If one were to ask my opinion, I'd say it's safe to assume that Jerome selecting this Aramaic version over and against ones with more or less agreed with the Greek versions, such as even some found at Qumran which represent a partial agreement in some respects, with both Greek versions, and assumed this was therefore more likely to be the original, it being in Aramaic, but evidently not a translation of a Greek (i.e. it was clearly an Aramaic original, of which the Semitisms throughout are clear evidence).

Without access to the original, it's hard to side with their, since the geneologies are uncorroborated elsewhere, and are unfalsifiable.

P.S. I recognize the incomplete, inadequate, and inconclusive nature of my answer: this is just my input at the moment—my two cents.

  • 1
    The problem is, I have the feeling that St. Jerome deviated from his usual "fierce textual perfectionism" when translating Tobit. I mean, Jerome admits that he translated it in a single day. (Isn't that a bit rushed?) On top of that, he was making a translation of a translation, since he needed someone to translate the Aramaic into Hebrew before he would translate the Hebrew into Latin. – Pascal's Wager Aug 10 at 21:59
  • Also, in his preface to Judith, Jerome admits that he "conveyed in Latin only what I could find expressed coherently in the Chaldean words," implying that he must have skipped over some stuff. If he could skip over stuff in Judith, why not in Tobit as well? He also admitted that his translation of Judith was more "thought for thought" instead of word for word, and I suspect his translation of Tobit is more thought-for-thought as well. – Pascal's Wager Aug 10 at 22:04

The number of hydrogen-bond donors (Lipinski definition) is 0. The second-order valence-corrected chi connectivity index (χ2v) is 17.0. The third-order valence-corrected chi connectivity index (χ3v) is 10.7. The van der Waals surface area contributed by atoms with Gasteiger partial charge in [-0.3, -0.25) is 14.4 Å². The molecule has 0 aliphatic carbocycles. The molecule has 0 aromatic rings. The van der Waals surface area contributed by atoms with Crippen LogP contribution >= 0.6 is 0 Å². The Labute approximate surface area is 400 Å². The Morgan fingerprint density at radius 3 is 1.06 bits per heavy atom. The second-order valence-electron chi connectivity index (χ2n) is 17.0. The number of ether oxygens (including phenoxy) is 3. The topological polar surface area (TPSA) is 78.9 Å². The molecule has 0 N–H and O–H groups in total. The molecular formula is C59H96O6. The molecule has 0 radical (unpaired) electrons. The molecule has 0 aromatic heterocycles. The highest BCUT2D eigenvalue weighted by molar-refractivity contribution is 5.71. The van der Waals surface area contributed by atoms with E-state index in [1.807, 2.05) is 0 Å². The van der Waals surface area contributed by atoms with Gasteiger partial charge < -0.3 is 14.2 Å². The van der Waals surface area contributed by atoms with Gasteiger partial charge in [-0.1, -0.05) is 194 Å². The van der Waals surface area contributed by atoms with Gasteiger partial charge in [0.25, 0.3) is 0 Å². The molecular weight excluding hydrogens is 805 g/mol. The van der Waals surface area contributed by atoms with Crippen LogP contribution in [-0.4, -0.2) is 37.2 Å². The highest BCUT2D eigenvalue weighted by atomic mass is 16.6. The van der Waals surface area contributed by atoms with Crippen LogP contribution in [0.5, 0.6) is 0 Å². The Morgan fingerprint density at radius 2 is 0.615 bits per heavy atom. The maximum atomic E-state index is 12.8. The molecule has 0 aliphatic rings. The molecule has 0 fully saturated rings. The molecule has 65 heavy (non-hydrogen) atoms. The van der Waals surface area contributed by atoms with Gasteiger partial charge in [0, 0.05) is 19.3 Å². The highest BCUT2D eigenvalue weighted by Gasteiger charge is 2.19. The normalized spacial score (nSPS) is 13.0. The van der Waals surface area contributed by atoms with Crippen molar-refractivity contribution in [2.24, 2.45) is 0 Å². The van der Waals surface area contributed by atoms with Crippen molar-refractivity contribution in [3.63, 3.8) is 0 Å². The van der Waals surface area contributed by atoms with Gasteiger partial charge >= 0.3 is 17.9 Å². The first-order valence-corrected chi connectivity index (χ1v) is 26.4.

• ''Meaning for meaning' for scrupulous and perfectionist Jerome does not mean Good News Bible paraphrase. He said, "But since the Nicene Council is considered to have counted this book among the number of sacred Scriptures,.." and elsewhere stated his reverence for the words of Scriptural texts, i.e. he wouldn't paraphrase them specifically. For Jerome there was paraphrase, there was rendering the Hebrew in its equivalent in Latin, and there was a rigid and wooden (and thus poor) translation. Jerome rejected the first, and consistently seems to have held to the second method of translation. – Sola Gratia Aug 10 at 22:34

My theory is that the original version of Tobit had a genealogy similar to the genealogy in א.

Perhaps the translator who introduced the Greek 1 recension was translating from either Hebrew or Aramaic, but there was a hole where the names "Raphael" and "Ragouel" were supposed to be. Or maybe the names "Raphael" and "Ragouel" were written illegibly in the Hebrew/Aramaic manuscript which the author of the Greek 1 recension was copying from. In either case, the translator would have been forced to omit the names. What else was he supposed to do? Throw in the towel and not translate the Book of Tobit at all?

What if Greek 2 was written after Greek 1? What if the author of the Greek 2 recension was going off of a manuscript in the original language in addition to an already existing copy of Greek 1, in aims to produce a more accurate version of Tobit while, at the same time, imitating the style of Greek 1? (I have noticed that many parts of the Book of Tobit are verbatim the same across both Greek versions.)

Alternatively, what if Greek 2 came first and the author of Greek 1 had access to a filled-with-holes manuscript of Greek 2? That would also explain how the author of Greek 1 could skip over two names.

In either case, I don't find it very plausible that Vaticanus has the more accurate genealogy. If it does, where do the two extra names come from? They would have had to be deliberate additions to the text.